When you are looking for the Holy Grail of Horsemanship, you can’t help but also see a lot of things that you’d probably rather not.
One such thing is young horses being rushed in their training – doing things before they are ready to willingly accept them, and before their bodies are able to do as asked. There a couple of different video clips doing “the rounds” on Facebook at the moment, which illustrate these points so well for me.
The first is a video of a racehorse trainer that seems to have made a promotional video, which shows a young thoroughbred going through the “backing process”. Or should I say, the “breaking process”.
In this particular case, the young horse didn’t actually even lunge that well (though probably he had been lunged at least a bit before) and from the bronking involved when the saddle first went on, I’d say that he had quite clearly never had a saddle on before. So the horse was chased around a round arena, saddle on and long lines wrapping around his hind legs, until he stopped bronking in response to the saddle. Then the rider got on, despite the horse initially moving quickly away at the prospect. The rider got bronked off at first but got on again and the horse was quickly off the lunge line and getting smacks on his hind quarters to get him cantering around the area. The trainer was very proud at how quickly this could all be achieved. I was more struck by the way the horse was panting and wondering how the little racehorse possibly had the strength to carry his (not so small) male rider in a way that could even give him a hope of not later developing kissing spines.
The second video is a clip of a lovely stallion at the Belgium National stallion test 2015. The 3 year old had lovely paces but was being held into a frame well beyond his years, as evidenced by the rider’s busy hands, spurs and carriage of the horse. You also have to wonder how long he would have been ridden for previously, to prepare him for that test.
So, two very different examples – a racehorse quickly learning to be sat on and go, and a baby dressage horse being held into a frame. Both different. Both wrong.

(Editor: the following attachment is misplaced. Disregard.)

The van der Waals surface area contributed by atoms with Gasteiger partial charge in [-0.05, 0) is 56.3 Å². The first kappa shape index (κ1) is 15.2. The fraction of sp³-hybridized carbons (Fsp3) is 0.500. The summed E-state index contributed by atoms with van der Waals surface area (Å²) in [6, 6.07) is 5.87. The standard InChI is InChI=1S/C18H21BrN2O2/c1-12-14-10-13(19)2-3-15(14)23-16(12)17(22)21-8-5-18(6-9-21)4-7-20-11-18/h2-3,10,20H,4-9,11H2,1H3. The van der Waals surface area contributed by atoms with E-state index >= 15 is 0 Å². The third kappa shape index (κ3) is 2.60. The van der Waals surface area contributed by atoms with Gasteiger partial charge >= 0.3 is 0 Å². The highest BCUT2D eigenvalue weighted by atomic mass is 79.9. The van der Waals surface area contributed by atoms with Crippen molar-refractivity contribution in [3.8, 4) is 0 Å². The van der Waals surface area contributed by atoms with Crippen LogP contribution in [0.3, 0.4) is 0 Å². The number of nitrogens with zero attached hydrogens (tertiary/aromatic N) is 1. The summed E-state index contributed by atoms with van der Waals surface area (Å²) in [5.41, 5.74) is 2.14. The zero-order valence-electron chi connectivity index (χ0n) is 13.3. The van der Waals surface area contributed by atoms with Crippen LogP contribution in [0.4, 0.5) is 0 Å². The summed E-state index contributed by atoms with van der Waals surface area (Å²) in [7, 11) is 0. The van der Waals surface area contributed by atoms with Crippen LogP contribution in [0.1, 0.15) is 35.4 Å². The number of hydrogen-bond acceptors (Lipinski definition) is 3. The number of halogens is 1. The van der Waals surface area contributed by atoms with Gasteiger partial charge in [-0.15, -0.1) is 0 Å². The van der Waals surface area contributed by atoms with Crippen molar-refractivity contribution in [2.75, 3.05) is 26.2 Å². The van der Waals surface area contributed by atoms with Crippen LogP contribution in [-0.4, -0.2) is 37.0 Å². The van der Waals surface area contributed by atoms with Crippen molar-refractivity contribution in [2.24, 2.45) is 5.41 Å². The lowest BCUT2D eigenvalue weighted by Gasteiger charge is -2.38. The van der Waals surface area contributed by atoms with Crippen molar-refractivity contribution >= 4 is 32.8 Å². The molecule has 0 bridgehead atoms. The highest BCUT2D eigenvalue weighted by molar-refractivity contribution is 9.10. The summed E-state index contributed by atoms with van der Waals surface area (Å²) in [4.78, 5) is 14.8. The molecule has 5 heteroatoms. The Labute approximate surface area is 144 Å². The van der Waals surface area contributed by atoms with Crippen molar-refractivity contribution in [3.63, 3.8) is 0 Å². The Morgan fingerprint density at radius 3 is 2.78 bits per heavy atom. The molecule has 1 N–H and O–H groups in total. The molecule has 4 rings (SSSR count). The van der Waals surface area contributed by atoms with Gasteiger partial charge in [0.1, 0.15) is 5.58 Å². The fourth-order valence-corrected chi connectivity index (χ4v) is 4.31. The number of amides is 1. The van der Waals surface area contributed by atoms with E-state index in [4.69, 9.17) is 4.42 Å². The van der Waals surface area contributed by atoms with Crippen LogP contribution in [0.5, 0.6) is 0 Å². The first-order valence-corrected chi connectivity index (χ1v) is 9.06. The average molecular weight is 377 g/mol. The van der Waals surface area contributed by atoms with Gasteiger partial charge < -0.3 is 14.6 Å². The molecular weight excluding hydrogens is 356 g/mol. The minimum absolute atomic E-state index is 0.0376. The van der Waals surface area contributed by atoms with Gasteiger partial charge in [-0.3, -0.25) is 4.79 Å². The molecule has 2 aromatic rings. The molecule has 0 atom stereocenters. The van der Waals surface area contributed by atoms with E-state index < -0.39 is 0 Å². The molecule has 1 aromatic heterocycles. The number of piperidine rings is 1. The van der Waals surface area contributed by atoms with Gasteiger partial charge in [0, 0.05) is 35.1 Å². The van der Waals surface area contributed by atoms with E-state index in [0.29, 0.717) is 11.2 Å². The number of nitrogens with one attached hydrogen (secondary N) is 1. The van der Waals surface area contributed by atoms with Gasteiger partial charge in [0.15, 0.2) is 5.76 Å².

A horse’s skeleton takes time to come to full maturity. Yes, even thoroughbreds. Most commentators agree that in fact the spine does not finish developing until at least the age of 6 (albeit most people would accept that generally a horse can be started at the age of 4, when the majority of his growing is done). But it’s not just the skeleton we need to worry about, there is muscle development. A horse isn’t naturally designed to carry a person – we need to help them strengthen in their backs to allow them to carry us in a fashion that is not damaging to them. This strengthening process takes time. Have you ever tried to take up a new sport and noticed how much your muscles later hurt? Your muscles need time to develop and adjust. Quite a lot of time, in some cases. Same for the horse.
There is then also the mental aspect. Proponents of starting young horses in a matter of minutes will tell you that the horse can handle it and to do anything else is to go at the human’s pace, rather than the horse’s pace. Really? So why, then, does starting the horse in a matter of minutes leave the horse sweating and panting? Do you really think that is something the horse is OK with? Just because he can be forced to accept it, doesn’t mean he should have to.
I love starting young horses. Truly, it’s a passion of mine. Preparing a horse for that first sit on him, with him understanding what is required of him, what is happening to him, and having him participate in the process with you. That’s what it’s all about. As far as I’m concerned, if you’ve done your job well, there should be no need to make the horse feel he has to start bronking, and the horse should feel OK with the process, from beginning to end. As for how long that process will take? Well how long is a piece of string? You can get better over the years at meeting a horse and judging how long you think it will take but to commit to a definitive timeframe, well I can’t see how you can do that without risk of rushing the horse – either mentally or physically. Some horses will be stronger than others, some will be better balanced than others, and so on. And I have, and will continue to, tell people I won’t start their horse unless he is physically strong enough, and well enough prepared.